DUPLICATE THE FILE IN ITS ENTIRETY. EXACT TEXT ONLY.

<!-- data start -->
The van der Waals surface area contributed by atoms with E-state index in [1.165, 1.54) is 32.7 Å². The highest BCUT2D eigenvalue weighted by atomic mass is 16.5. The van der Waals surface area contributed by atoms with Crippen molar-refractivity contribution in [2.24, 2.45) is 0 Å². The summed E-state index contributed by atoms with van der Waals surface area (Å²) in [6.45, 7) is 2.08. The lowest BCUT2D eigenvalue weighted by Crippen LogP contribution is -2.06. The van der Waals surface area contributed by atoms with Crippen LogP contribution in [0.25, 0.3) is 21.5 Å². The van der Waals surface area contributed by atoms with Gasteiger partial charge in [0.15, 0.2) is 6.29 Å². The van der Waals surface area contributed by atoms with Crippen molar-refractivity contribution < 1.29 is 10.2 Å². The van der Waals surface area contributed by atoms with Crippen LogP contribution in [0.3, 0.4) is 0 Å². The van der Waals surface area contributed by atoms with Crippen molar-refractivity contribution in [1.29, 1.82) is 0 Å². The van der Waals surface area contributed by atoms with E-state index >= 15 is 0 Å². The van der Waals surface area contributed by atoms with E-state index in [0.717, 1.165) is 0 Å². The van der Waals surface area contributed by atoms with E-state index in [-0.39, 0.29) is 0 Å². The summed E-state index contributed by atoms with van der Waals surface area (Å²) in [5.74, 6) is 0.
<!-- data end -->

The van der Waals surface area contributed by atoms with E-state index in [1.165, 1.54) is 32.7 Å². The highest BCUT2D eigenvalue weighted by atomic mass is 16.5. The van der Waals surface area contributed by atoms with Crippen molar-refractivity contribution in [2.24, 2.45) is 0 Å². The summed E-state index contributed by atoms with van der Waals surface area (Å²) in [6.45, 7) is 2.08. The lowest BCUT2D eigenvalue weighted by Crippen LogP contribution is -2.06. The van der Waals surface area contributed by atoms with Crippen LogP contribution in [0.25, 0.3) is 21.5 Å². The van der Waals surface area contributed by atoms with Gasteiger partial charge in [0.15, 0.2) is 6.29 Å². The van der Waals surface area contributed by atoms with Crippen molar-refractivity contribution < 1.29 is 10.2 Å². The van der Waals surface area contributed by atoms with Crippen LogP contribution in [0.3, 0.4) is 0 Å². The van der Waals surface area contributed by atoms with Crippen molar-refractivity contribution in [1.29, 1.82) is 0 Å². The van der Waals surface area contributed by atoms with E-state index >= 15 is 0 Å². The van der Waals surface area contributed by atoms with E-state index in [0.717, 1.165) is 0 Å². The van der Waals surface area contributed by atoms with E-state index in [-0.39, 0.29) is 0 Å². The summed E-state index contributed by atoms with van der Waals surface area (Å²) in [5.74, 6) is 0.